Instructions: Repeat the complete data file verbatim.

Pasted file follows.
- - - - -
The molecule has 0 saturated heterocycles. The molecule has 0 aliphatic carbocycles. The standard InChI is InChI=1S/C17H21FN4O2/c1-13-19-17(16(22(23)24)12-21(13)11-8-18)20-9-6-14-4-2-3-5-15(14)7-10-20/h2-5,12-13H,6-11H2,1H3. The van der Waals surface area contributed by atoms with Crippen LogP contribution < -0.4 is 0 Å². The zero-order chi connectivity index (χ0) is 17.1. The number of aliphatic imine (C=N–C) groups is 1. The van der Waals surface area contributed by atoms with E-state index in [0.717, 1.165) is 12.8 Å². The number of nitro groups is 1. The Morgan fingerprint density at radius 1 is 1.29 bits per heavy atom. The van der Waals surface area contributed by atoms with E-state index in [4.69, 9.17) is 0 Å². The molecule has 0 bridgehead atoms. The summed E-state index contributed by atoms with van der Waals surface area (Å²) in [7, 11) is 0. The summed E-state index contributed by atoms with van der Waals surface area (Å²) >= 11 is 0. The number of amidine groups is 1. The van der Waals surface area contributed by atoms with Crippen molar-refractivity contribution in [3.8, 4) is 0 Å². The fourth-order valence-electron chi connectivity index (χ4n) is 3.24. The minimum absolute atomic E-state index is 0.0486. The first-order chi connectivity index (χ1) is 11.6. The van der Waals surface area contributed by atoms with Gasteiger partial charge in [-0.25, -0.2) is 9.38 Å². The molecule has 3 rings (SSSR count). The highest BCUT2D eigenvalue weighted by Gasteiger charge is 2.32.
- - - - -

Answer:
The molecule has 0 saturated heterocycles. The molecule has 0 aliphatic carbocycles. The standard InChI is InChI=1S/C17H21FN4O2/c1-13-19-17(16(22(23)24)12-21(13)11-8-18)20-9-6-14-4-2-3-5-15(14)7-10-20/h2-5,12-13H,6-11H2,1H3. The van der Waals surface area contributed by atoms with Crippen LogP contribution < -0.4 is 0 Å². The zero-order chi connectivity index (χ0) is 17.1. The number of aliphatic imine (C=N–C) groups is 1. The van der Waals surface area contributed by atoms with E-state index in [0.717, 1.165) is 12.8 Å². The number of nitro groups is 1. The Morgan fingerprint density at radius 1 is 1.29 bits per heavy atom. The van der Waals surface area contributed by atoms with E-state index in [4.69, 9.17) is 0 Å². The molecule has 0 bridgehead atoms. The summed E-state index contributed by atoms with van der Waals surface area (Å²) in [7, 11) is 0. The summed E-state index contributed by atoms with van der Waals surface area (Å²) >= 11 is 0. The number of amidine groups is 1. The van der Waals surface area contributed by atoms with Crippen molar-refractivity contribution in [3.8, 4) is 0 Å². The fourth-order valence-electron chi connectivity index (χ4n) is 3.24. The minimum absolute atomic E-state index is 0.0486. The first-order chi connectivity index (χ1) is 11.6. The van der Waals surface area contributed by atoms with Gasteiger partial charge in [-0.25, -0.2) is 9.38 Å². The molecule has 3 rings (SSSR count). The highest BCUT2D eigenvalue weighted by Gasteiger charge is 2.32.